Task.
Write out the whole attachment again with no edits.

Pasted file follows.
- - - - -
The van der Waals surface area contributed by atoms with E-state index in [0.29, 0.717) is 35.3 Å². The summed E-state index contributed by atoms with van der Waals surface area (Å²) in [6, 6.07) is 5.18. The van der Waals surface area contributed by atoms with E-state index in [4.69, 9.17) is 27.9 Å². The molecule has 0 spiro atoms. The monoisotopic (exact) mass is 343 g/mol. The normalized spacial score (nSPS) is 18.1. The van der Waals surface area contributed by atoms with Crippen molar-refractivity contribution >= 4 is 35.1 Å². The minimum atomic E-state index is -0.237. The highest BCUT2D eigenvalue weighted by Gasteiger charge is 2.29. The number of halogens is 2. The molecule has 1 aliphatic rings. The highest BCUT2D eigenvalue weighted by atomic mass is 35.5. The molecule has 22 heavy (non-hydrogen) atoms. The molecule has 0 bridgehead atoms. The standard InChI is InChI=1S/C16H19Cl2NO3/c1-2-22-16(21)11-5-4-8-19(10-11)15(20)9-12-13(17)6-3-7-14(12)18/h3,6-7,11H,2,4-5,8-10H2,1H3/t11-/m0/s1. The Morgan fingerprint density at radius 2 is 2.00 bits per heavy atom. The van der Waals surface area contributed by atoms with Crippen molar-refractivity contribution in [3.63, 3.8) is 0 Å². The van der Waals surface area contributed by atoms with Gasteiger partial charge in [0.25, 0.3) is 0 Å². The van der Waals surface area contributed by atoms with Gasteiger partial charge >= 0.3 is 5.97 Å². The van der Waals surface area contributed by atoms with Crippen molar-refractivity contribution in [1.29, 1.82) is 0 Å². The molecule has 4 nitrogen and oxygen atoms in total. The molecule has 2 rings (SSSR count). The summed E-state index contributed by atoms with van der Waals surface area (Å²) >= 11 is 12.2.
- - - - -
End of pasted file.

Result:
The van der Waals surface area contributed by atoms with E-state index in [0.29, 0.717) is 35.3 Å². The summed E-state index contributed by atoms with van der Waals surface area (Å²) in [6, 6.07) is 5.18. The van der Waals surface area contributed by atoms with E-state index in [4.69, 9.17) is 27.9 Å². The molecule has 0 spiro atoms. The monoisotopic (exact) mass is 343 g/mol. The normalized spacial score (nSPS) is 18.1. The van der Waals surface area contributed by atoms with Crippen molar-refractivity contribution >= 4 is 35.1 Å². The minimum atomic E-state index is -0.237. The highest BCUT2D eigenvalue weighted by Gasteiger charge is 2.29. The number of halogens is 2. The molecule has 1 aliphatic rings. The highest BCUT2D eigenvalue weighted by atomic mass is 35.5. The molecule has 22 heavy (non-hydrogen) atoms. The molecule has 0 bridgehead atoms. The standard InChI is InChI=1S/C16H19Cl2NO3/c1-2-22-16(21)11-5-4-8-19(10-11)15(20)9-12-13(17)6-3-7-14(12)18/h3,6-7,11H,2,4-5,8-10H2,1H3/t11-/m0/s1. The Morgan fingerprint density at radius 2 is 2.00 bits per heavy atom. The van der Waals surface area contributed by atoms with Crippen molar-refractivity contribution in [3.63, 3.8) is 0 Å². The van der Waals surface area contributed by atoms with Gasteiger partial charge in [0.25, 0.3) is 0 Å². The van der Waals surface area contributed by atoms with Gasteiger partial charge >= 0.3 is 5.97 Å². The van der Waals surface area contributed by atoms with Crippen molar-refractivity contribution in [1.29, 1.82) is 0 Å². The molecule has 4 nitrogen and oxygen atoms in total. The molecule has 2 rings (SSSR count). The summed E-state index contributed by atoms with van der Waals surface area (Å²) >= 11 is 12.2.